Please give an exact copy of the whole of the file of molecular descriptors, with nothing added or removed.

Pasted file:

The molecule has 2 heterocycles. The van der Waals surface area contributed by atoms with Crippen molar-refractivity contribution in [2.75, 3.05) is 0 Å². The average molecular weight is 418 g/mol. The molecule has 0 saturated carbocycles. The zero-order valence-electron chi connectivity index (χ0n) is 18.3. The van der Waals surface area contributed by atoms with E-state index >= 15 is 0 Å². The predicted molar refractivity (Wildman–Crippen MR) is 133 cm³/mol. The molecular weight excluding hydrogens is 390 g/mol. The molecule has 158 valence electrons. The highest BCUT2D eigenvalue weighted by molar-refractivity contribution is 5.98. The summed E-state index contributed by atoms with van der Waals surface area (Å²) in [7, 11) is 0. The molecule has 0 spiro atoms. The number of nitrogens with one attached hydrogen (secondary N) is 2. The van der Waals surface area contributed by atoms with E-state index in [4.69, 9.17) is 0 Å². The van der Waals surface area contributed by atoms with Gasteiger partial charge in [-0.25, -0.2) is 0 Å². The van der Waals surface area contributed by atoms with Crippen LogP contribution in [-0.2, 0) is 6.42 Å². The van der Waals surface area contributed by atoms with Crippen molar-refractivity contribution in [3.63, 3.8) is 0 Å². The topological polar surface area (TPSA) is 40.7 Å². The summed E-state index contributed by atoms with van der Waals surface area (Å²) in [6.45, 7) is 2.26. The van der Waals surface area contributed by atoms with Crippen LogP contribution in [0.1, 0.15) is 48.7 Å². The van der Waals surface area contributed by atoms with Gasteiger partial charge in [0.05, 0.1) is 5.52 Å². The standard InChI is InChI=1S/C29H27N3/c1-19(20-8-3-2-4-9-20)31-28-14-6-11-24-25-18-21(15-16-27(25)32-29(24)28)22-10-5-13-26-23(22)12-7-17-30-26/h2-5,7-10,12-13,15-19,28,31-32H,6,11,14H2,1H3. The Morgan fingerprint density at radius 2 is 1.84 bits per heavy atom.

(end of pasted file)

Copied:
The molecule has 2 heterocycles. The van der Waals surface area contributed by atoms with Crippen molar-refractivity contribution in [2.75, 3.05) is 0 Å². The average molecular weight is 418 g/mol. The molecule has 0 saturated carbocycles. The zero-order valence-electron chi connectivity index (χ0n) is 18.3. The van der Waals surface area contributed by atoms with E-state index >= 15 is 0 Å². The predicted molar refractivity (Wildman–Crippen MR) is 133 cm³/mol. The molecular weight excluding hydrogens is 390 g/mol. The molecule has 158 valence electrons. The highest BCUT2D eigenvalue weighted by molar-refractivity contribution is 5.98. The summed E-state index contributed by atoms with van der Waals surface area (Å²) in [7, 11) is 0. The molecule has 0 spiro atoms. The number of nitrogens with one attached hydrogen (secondary N) is 2. The van der Waals surface area contributed by atoms with E-state index in [4.69, 9.17) is 0 Å². The van der Waals surface area contributed by atoms with Gasteiger partial charge in [-0.25, -0.2) is 0 Å². The van der Waals surface area contributed by atoms with Crippen LogP contribution in [-0.2, 0) is 6.42 Å². The van der Waals surface area contributed by atoms with Crippen molar-refractivity contribution in [3.63, 3.8) is 0 Å². The topological polar surface area (TPSA) is 40.7 Å². The summed E-state index contributed by atoms with van der Waals surface area (Å²) in [6.45, 7) is 2.26. The van der Waals surface area contributed by atoms with Crippen LogP contribution in [0.1, 0.15) is 48.7 Å². The van der Waals surface area contributed by atoms with Gasteiger partial charge in [0.05, 0.1) is 5.52 Å². The standard InChI is InChI=1S/C29H27N3/c1-19(20-8-3-2-4-9-20)31-28-14-6-11-24-25-18-21(15-16-27(25)32-29(24)28)22-10-5-13-26-23(22)12-7-17-30-26/h2-5,7-10,12-13,15-19,28,31-32H,6,11,14H2,1H3. The Morgan fingerprint density at radius 2 is 1.84 bits per heavy atom.